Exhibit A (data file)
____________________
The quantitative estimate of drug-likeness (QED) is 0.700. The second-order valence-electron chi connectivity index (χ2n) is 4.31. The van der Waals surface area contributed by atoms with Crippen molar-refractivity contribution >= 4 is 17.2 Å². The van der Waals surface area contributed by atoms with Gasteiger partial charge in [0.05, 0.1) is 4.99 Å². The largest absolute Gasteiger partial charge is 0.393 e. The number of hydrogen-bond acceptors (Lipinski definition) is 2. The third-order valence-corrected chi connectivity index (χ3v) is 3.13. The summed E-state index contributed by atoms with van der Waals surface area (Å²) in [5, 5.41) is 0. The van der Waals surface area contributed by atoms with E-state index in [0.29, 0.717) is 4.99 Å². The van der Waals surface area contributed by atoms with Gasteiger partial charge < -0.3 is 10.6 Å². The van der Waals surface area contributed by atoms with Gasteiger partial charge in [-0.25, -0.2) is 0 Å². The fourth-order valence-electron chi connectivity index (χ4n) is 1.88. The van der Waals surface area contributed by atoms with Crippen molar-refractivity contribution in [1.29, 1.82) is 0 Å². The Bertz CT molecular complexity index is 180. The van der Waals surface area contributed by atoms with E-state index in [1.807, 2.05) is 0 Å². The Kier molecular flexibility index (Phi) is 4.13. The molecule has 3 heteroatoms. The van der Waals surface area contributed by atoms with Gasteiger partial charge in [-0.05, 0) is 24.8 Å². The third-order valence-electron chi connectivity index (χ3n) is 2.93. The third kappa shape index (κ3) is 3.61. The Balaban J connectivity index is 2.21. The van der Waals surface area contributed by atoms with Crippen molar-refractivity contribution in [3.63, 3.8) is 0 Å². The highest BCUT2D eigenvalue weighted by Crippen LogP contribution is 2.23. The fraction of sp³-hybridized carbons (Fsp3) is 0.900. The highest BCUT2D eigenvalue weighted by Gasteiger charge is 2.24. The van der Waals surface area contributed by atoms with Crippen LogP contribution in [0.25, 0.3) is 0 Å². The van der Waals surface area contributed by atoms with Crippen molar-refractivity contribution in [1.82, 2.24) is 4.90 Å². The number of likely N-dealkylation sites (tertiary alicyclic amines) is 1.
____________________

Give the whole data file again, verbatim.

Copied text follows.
The quantitative estimate of drug-likeness (QED) is 0.700. The second-order valence-electron chi connectivity index (χ2n) is 4.31. The van der Waals surface area contributed by atoms with Crippen molar-refractivity contribution >= 4 is 17.2 Å². The van der Waals surface area contributed by atoms with Gasteiger partial charge in [0.05, 0.1) is 4.99 Å². The largest absolute Gasteiger partial charge is 0.393 e. The number of hydrogen-bond acceptors (Lipinski definition) is 2. The third-order valence-corrected chi connectivity index (χ3v) is 3.13. The summed E-state index contributed by atoms with van der Waals surface area (Å²) in [5, 5.41) is 0. The van der Waals surface area contributed by atoms with E-state index in [0.29, 0.717) is 4.99 Å². The van der Waals surface area contributed by atoms with Gasteiger partial charge < -0.3 is 10.6 Å². The van der Waals surface area contributed by atoms with Gasteiger partial charge in [-0.25, -0.2) is 0 Å². The fourth-order valence-electron chi connectivity index (χ4n) is 1.88. The van der Waals surface area contributed by atoms with Crippen molar-refractivity contribution in [1.29, 1.82) is 0 Å². The Bertz CT molecular complexity index is 180. The van der Waals surface area contributed by atoms with E-state index in [1.807, 2.05) is 0 Å². The Kier molecular flexibility index (Phi) is 4.13. The molecule has 3 heteroatoms. The van der Waals surface area contributed by atoms with Gasteiger partial charge in [-0.05, 0) is 24.8 Å². The third-order valence-electron chi connectivity index (χ3n) is 2.93. The third kappa shape index (κ3) is 3.61. The Balaban J connectivity index is 2.21. The van der Waals surface area contributed by atoms with Crippen molar-refractivity contribution in [3.63, 3.8) is 0 Å². The highest BCUT2D eigenvalue weighted by Crippen LogP contribution is 2.23. The fraction of sp³-hybridized carbons (Fsp3) is 0.900. The highest BCUT2D eigenvalue weighted by Gasteiger charge is 2.24. The van der Waals surface area contributed by atoms with Crippen LogP contribution in [0.25, 0.3) is 0 Å². The van der Waals surface area contributed by atoms with Crippen molar-refractivity contribution in [1.82, 2.24) is 4.90 Å². The number of likely N-dealkylation sites (tertiary alicyclic amines) is 1.